FBI priority: human trafficking

Published 12:00 am Tuesday, September 6, 2016

FBI Agent Walter Henry (right) talks with Russell Pierce at the Exchange Club Wednesday. The Panolian photo by John Howell

FBI priority: human trafficking

By John Howell
The 70-mile vehicle pursuit on August 5 that led law enforcement officers at speeds up to 100 miles per hour on I-55 before coming to an end with a crash near the Yalobusha County line likely had its origins in human sex trafficking, an FBI agent said.
“A lot of our problems stem from Memphis,” FBI Special Agent Walter Henry of Batesville told members of the Exchange Club Wednesday.
“There was a 16-year-old abducted out of Memphis, being taken down to Jackson — it’s probably not the first time — they were taking her down to Jackson for commercial sex,” Henry said.
“One of the suspected pimps, a female, she died in the process of the arrest,” Henry said, a reference to a woman who apparently died from injuries when she either jumped from the fleeing vehicle while it was still traveling at a high speed or was thrown out as the vehicle careened out of control before it crashed. A second female who also jumped or was ejected from the pickup just prior to the crash is believed to be the juvenile from Memphis.
Human trafficking is a number one priority within the FBI, according to Henry. His job includes investigating suspected prostitution in northwest Mississippi as well as training state, county and local law enforcement officers on what should make them suspicious that they are confronting possible human trafficking suspects and victims.
Stepped up enforcement by the Memphis Police Department Vice Squad and the FBI’s Memphis Enhanced Task Force helps push prostitution and trafficking into surrounding areas, including north Mississippi, he said.
“We’re seeing a lot of pimps come down and operate in our area,” Henry said.
Price is also a factor.
“You can come into Tunica; you can come into Oxford … and get a better price,” the federal officer said. “You can charge more because you have less competition, because if you charge (too much) in Memphis and they don’t like your price; they (johns — customers of prostitutes) just go around the corner and find somebody else. If you’re in our area then you can negotiate a higher price, and they consider it a little safer.”
“It’s no one particular group; … it’s an equal opportunity business; it’s about money; it’s about commercial sex,” Henry said.
Prostitution in itself is not a federal crime, the agent said.
“What we spend our resources on, and what we are looking for are those individuals who exploit others,” he said.
Henry said that Mississippi has some of the strongest state trafficking laws in the nation.
“What we have to do here is educate our district attorneys and our (other law enforcement officials). These laws are on the books, but they don’t always apply them. A lot of our training is on ‘indicators’ — the things we try to train them on. They’re doing a better job of identifying pimps and indicators of trafficking.”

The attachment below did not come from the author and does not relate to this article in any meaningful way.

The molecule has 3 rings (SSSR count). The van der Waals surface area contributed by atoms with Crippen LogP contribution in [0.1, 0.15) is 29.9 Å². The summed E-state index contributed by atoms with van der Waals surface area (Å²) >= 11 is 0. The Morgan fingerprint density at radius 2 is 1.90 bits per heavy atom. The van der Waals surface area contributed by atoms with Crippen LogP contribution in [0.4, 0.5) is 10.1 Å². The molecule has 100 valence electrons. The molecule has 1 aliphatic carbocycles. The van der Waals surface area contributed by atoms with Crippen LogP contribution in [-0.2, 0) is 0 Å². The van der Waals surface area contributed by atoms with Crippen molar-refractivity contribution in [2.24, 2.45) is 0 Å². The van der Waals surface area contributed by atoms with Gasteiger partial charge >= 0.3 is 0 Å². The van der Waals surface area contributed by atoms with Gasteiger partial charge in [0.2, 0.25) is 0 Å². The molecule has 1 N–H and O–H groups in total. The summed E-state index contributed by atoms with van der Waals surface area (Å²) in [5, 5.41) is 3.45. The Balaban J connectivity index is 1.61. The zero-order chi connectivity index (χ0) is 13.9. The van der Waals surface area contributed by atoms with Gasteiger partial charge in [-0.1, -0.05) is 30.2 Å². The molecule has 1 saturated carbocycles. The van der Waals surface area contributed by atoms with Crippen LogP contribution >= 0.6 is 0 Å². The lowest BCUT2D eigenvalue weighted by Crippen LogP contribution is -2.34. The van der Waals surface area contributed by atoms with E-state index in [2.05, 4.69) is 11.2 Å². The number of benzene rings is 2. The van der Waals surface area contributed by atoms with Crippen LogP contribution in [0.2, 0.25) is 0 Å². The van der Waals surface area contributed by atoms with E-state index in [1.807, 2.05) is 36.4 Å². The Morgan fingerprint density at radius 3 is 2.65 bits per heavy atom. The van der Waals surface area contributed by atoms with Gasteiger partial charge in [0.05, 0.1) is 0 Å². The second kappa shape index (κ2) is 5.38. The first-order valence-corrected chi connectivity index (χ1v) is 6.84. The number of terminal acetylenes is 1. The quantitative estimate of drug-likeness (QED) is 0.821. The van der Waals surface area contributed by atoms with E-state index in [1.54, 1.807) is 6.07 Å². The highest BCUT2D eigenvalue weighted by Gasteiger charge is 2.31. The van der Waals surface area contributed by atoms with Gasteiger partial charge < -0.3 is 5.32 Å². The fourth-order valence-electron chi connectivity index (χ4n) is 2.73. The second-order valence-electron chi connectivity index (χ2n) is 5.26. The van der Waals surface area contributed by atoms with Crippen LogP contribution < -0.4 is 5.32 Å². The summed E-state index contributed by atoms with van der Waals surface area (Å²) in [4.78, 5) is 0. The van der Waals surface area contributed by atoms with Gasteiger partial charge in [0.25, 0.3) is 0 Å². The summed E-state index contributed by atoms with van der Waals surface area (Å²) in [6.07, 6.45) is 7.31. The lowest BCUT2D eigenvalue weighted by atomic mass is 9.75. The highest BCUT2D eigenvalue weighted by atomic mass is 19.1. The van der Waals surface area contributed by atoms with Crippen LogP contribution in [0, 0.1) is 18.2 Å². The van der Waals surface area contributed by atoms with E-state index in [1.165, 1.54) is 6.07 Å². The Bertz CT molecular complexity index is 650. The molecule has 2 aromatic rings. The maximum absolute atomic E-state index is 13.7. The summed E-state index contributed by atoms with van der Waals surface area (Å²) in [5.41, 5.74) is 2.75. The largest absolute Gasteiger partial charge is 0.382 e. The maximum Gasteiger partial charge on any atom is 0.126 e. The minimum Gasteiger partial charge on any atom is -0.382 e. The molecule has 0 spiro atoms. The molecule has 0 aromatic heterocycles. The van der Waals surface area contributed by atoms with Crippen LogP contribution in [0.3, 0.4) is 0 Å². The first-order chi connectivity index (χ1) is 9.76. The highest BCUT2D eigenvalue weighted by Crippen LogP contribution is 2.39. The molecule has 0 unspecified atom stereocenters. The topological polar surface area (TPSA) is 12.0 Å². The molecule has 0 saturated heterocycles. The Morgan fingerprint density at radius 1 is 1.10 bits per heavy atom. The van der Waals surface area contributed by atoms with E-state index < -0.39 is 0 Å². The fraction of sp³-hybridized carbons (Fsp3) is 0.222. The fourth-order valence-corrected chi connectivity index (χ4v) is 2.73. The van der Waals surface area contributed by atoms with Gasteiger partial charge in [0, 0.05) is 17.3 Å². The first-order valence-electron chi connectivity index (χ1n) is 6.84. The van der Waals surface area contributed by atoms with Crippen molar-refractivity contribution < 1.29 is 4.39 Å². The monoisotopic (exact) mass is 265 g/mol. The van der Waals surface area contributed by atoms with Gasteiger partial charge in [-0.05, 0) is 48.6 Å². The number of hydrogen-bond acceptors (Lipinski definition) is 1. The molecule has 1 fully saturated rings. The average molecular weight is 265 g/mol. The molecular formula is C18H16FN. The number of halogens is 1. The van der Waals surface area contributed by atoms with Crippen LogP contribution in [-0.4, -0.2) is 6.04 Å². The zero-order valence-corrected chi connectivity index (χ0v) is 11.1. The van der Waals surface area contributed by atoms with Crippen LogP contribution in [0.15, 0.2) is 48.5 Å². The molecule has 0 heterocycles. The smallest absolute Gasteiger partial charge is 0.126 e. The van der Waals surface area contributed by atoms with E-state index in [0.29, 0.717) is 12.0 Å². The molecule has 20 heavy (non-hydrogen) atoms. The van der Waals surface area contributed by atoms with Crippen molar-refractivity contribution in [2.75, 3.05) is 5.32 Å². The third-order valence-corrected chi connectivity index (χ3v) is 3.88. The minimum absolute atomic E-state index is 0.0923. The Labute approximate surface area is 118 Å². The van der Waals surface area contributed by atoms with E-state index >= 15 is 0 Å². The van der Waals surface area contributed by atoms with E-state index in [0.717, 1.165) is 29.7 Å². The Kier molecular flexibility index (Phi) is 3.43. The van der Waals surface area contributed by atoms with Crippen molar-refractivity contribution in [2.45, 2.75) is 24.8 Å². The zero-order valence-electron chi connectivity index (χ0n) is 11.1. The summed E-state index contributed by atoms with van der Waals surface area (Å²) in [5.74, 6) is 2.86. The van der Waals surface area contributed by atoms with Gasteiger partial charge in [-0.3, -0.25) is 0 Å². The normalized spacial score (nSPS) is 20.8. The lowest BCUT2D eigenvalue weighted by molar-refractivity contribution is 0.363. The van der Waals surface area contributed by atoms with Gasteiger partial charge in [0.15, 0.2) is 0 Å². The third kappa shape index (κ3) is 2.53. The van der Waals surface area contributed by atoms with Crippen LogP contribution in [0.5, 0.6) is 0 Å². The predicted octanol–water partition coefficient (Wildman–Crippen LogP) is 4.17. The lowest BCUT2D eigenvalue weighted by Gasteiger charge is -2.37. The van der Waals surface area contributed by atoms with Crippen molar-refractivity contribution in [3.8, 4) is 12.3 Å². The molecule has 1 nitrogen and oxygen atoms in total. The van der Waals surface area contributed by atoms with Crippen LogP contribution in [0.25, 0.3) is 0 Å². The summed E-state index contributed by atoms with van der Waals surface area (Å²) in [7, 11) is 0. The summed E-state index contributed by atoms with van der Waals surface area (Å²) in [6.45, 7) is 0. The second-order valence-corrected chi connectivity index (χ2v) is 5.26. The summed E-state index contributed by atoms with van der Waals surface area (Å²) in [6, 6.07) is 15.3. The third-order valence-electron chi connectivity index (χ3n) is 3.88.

“If they’re under 18, we have a whole host of laws; if they’re over 18, we have trafficking laws,” the FBI guy said.
“There are a couple things we have to prove,” Henry continued, “force, fraud or coercion.”
“A lot of times, you’re not going to see them on the street; now in Memphis you might still see them working what they call the ‘track’ — certain streets, you drive down those streets you see a young lady — there’s a pimp around — but you’ll see a young lady out on the street advertising herself,” Henry continued.
“It’s not necessarily working that way in this day an age. Right now with these cell phones, with the internet you post yourself, you get you a cheap motel, you stay there, you post yourself and have your customers come to you,” Henry said.
“A lot of them, they’re going to be on Backpage,” Henry said.
Backpage.com is a web site that advertises everything for sale from auto parts to lawn mowers to women and men. The site was cited in 2012 by the National Association of Attorneys General as the premier web site for human trafficking.
“If you just happen to go on the internet, pull up Backpage, … put in north Mississippi and you’ll see a whole host of young ladies — and young men — and they’ll post in Batesville, Oxford, Tupelo, Tunica.”
Henry said that girls ages 13 and 14 are often targeted. “That’s that rebellious stage,” he said.
Young people who have been raised in churches are vulnerable, he said, because if they are photographed in an embarrassing circumstance, the threat of posting the image on social media can be used as blackmail to coerce the young person into prostitution rather than face condemnation from family and peers.
Addiction, pregnancy, and alienation from family also keep victims from escaping traffickers, he said.
“We are seeing gangs now, getting involved in commercial sex, dope dealers. It’s two ways to make money. You can make money selling dope, but the one thing about selling dope is … it’s a one time transaction. Now I’ve got to go find some more. If I have a human being … I can sell that human being to everybody in this room and make money off of them.”
Henry said that training patrol officers includes encouraging them to look closely when called to disturbances at hotels and motels and also separating for questioning people of opposite sex when there is an obvious age disparity and no familial connection.
“We don’t want to turn the United States into an over-policed state,” he said. “At the same time we don’t want somebody who is being exploited to go by the wayside.”
Henry said that a good source for additional information about human trafficking is Advocates for Freedom, a non-profit organization headquartered in Biloxi, <www.AdvocatesForFreedom.org>.
The National Human Trafficking Hotline can be reached by call 1-888-373-7888.

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